The decision of the CJEU (Court of Justice of the EU) in the GS Media case is a shock. For those who are still enjoying your summer holidays, the CJEU issued today a decision that will not be forgotten easily.
The first reason is that the CJEU does not follow its Advocate General (AG), who in April this year gave his (non-binding but, as with all AG opinions, typically influential) opinion on this case and the approach he thought the final judgement should take (for a comment of his opinion see my previous here). The second reason is that the CJEU significantly narrows down the scope of its previous decisions on linking (Svensson of 13 February 2014, and BestWater of 21 October 2014, for which no AG had expressed a view). The third reason and potentially one of the most problematic is that the GS Media decision seems at odd with the approach taken by this same CJEU in Google v Vuitton, 6 years ago. Google v Vuitton was about trade marks and not copyright, but does the difference really matter? To put it bluntly, this decision could be worrisome for the future of intermediary liability, couldn’t it!?!
In a nutshell, GS Media operated a website (‘the GeenStijl website’), on which had been posted hyperlinks to other websites featuring photographs of Ms Dekker taken for Playboy magazine. The copyright holder of those photos had not given its consent to the making available of these photos on the Web. All that the copyright holder had done was to grant the publisher of Playboy magazine an exclusive licence to publish these photos. However, the editors of the GeenStijl website had received a message with a link to a file hosted on a third party website containing these photos. In passing, the very business of the GreenStijl website is the publication of “news, scandalous revelations and investigative journalism with lighthearted items and wacky nonsense”! On the same day this message was received, the publisher of Playboy magazine “asked GS Media’s parent company to prevent the photos at issue being published on the GeenStijl website”. Nothing happened and the day after an article was published on the GeenStijl website “entitled ‘…! Nude photos of… [Ms] Dekker’, (…), which included part of one of the photos at issue, and which ended with the following words: ‘And now the link with the pics you’ve been waiting for’.” After that followed a series of requests on the part of the publisher of Playboy magazine to takedown articles, links to the photos, and user comments. Notably, while the publisher of Playboy did not get much from GS Media et al., it managed to have the photos taken down by the hosting providers. But (predictably) the GeenStijl website updated its links after each takedown.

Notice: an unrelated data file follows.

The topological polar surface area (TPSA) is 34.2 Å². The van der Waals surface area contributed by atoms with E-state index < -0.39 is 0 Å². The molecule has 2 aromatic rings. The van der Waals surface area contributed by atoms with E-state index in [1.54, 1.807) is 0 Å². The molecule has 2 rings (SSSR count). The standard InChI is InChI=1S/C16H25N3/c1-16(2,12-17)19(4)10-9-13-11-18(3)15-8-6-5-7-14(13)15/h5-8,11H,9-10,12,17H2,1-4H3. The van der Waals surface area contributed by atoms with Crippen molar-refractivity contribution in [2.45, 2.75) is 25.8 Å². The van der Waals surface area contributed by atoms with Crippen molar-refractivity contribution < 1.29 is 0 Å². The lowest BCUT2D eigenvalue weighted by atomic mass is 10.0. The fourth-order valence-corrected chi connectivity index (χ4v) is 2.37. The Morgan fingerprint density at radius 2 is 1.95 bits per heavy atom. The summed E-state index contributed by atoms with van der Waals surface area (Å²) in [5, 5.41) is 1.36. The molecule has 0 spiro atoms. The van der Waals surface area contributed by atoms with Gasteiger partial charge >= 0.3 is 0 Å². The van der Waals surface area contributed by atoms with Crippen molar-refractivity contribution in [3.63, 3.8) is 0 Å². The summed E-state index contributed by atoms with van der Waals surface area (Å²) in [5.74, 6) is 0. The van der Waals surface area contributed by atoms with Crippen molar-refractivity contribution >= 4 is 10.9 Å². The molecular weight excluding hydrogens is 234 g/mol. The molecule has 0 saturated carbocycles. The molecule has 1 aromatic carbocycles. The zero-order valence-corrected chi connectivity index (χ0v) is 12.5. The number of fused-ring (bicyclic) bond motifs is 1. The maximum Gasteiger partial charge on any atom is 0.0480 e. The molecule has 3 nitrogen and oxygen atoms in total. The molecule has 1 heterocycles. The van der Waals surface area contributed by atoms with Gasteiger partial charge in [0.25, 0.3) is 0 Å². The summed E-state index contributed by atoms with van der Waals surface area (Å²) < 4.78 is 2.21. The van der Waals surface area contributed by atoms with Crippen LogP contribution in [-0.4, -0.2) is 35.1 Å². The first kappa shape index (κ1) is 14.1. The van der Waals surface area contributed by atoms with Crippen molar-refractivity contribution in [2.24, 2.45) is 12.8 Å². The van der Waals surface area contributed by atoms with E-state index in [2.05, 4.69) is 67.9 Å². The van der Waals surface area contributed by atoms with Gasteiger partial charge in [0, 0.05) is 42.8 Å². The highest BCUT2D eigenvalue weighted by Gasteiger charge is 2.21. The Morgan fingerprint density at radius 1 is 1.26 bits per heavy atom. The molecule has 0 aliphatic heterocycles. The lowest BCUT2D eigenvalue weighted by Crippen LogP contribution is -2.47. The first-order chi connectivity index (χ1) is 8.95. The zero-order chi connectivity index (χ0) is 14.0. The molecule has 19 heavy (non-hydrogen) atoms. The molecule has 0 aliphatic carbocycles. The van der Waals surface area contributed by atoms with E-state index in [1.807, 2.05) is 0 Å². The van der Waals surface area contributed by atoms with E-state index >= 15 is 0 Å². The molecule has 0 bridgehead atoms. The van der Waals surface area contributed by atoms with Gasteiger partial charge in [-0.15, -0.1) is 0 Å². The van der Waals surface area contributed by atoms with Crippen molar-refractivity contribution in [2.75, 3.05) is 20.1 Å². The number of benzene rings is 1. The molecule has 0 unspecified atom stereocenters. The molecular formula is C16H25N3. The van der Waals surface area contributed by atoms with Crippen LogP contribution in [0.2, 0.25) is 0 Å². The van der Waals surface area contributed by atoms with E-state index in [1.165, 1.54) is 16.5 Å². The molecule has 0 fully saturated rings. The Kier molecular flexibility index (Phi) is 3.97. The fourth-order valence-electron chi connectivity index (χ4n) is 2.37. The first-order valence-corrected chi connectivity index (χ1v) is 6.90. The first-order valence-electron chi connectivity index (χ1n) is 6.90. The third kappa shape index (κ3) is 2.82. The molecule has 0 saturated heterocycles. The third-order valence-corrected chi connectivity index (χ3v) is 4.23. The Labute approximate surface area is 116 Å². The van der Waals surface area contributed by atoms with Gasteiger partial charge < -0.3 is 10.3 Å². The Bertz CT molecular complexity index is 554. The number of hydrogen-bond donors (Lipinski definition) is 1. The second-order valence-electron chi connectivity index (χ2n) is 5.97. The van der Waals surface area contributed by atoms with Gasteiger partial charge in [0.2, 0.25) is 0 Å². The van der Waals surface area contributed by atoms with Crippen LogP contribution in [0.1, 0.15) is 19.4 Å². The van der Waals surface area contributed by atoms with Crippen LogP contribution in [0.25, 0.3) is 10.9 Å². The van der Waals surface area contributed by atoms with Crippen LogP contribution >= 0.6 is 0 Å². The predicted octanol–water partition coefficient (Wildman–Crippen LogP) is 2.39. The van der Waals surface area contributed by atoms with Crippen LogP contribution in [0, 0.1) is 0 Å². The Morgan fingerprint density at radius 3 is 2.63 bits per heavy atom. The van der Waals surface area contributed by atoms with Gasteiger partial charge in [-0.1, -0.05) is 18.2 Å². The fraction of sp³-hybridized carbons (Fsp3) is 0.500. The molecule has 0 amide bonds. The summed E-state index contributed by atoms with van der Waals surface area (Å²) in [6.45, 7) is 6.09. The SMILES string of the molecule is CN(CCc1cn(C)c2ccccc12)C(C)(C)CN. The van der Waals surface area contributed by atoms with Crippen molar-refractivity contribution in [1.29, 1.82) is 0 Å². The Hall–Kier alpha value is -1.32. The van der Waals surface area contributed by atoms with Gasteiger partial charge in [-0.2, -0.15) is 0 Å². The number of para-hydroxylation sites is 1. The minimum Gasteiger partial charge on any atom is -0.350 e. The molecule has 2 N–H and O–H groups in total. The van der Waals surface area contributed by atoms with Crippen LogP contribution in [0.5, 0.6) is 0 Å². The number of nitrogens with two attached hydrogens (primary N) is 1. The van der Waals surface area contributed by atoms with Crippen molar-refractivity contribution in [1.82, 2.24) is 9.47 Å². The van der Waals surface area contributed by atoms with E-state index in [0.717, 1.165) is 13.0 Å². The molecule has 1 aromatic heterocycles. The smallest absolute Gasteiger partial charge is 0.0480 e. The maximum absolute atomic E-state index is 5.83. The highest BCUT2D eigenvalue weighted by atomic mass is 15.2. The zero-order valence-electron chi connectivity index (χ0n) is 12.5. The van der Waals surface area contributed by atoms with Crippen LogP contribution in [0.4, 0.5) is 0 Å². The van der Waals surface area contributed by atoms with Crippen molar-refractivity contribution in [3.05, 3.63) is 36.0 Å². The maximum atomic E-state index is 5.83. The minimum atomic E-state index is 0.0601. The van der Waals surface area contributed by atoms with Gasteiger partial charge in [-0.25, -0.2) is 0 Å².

From the foregoing it is clear that the GS Media is an “easy” case (without wanting to be provocative!). Even if GS Media could not be found responsible for an act of primary infringement, it was not difficult to rely on other liability theories and hold GS Media responsible in law. And this is just what the Amsterdam Court of Appeal seemed to have done. To use the words of the CJEU the Court of Appeal had found that:
“GS Media had not infringed Mr Hermès’ [the photographer who took the photos] copyright, since the photos at issue had already been made public before they were posted on the Filefactory website. In contrast, it found that, by posting those links, GS Media acted unlawfully toward Sanoma [the editor of Playboy] and Others, as visitors to that website accordingly were encouraged to view the photos at issue which were illegally posted on the Filefactory website. Without those hyperlinks, those photos would not have been easy to find [what does “easy to find” really mean, I wonder…]. In addition, the Gerechtshof Amsterdam (Amsterdam Court of Appeal) held that, by posting a cutout of one of the photos at issue on the GeenStijl website, GS Media had infringed Mr Hermès’ copyright.” [ para. 18].
What does the CJEU hold in this case?
To determine whether an act is a communication to the public have to be taken into account “several complementary criteria, which are not autonomous and are interdependent” says the CJEU at para. 34 [which is not the most elegant formulation!].
Here are the complementary criteria:
- “the indispensable role played by the user and the deliberate nature of its intervention. The user makes an act of communication when it intervenes, in full knowledge of the consequences of its action, to give access to a protected work to its customers, and does so, in particular, where, in the absence of that intervention, its customers would not, in principle, be able to enjoy the broadcast work” [para. 35]